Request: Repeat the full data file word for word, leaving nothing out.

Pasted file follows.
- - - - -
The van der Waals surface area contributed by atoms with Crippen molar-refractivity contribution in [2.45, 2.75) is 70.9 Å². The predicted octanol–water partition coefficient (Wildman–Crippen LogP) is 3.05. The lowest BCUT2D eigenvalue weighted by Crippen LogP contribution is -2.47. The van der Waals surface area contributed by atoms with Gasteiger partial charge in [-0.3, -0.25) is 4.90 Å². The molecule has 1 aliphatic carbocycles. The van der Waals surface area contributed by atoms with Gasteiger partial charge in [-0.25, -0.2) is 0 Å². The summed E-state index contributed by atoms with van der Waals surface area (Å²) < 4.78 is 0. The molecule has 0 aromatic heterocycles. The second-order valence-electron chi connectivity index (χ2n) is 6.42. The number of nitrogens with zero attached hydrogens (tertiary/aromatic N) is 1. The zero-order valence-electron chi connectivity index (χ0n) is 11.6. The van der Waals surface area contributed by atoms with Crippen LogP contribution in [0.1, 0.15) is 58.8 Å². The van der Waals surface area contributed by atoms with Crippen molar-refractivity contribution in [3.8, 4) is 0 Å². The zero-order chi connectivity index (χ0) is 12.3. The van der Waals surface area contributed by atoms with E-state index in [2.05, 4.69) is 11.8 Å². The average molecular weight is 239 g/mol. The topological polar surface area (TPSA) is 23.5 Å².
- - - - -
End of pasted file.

The van der Waals surface area contributed by atoms with Crippen molar-refractivity contribution in [2.45, 2.75) is 70.9 Å². The predicted octanol–water partition coefficient (Wildman–Crippen LogP) is 3.05. The lowest BCUT2D eigenvalue weighted by Crippen LogP contribution is -2.47. The van der Waals surface area contributed by atoms with Gasteiger partial charge in [-0.3, -0.25) is 4.90 Å². The molecule has 1 aliphatic carbocycles. The van der Waals surface area contributed by atoms with Gasteiger partial charge in [-0.25, -0.2) is 0 Å². The summed E-state index contributed by atoms with van der Waals surface area (Å²) < 4.78 is 0. The molecule has 0 aromatic heterocycles. The second-order valence-electron chi connectivity index (χ2n) is 6.42. The number of nitrogens with zero attached hydrogens (tertiary/aromatic N) is 1. The zero-order valence-electron chi connectivity index (χ0n) is 11.6. The van der Waals surface area contributed by atoms with Crippen LogP contribution in [0.1, 0.15) is 58.8 Å². The van der Waals surface area contributed by atoms with Crippen molar-refractivity contribution in [3.8, 4) is 0 Å². The zero-order chi connectivity index (χ0) is 12.3. The van der Waals surface area contributed by atoms with E-state index in [2.05, 4.69) is 11.8 Å². The average molecular weight is 239 g/mol. The topological polar surface area (TPSA) is 23.5 Å².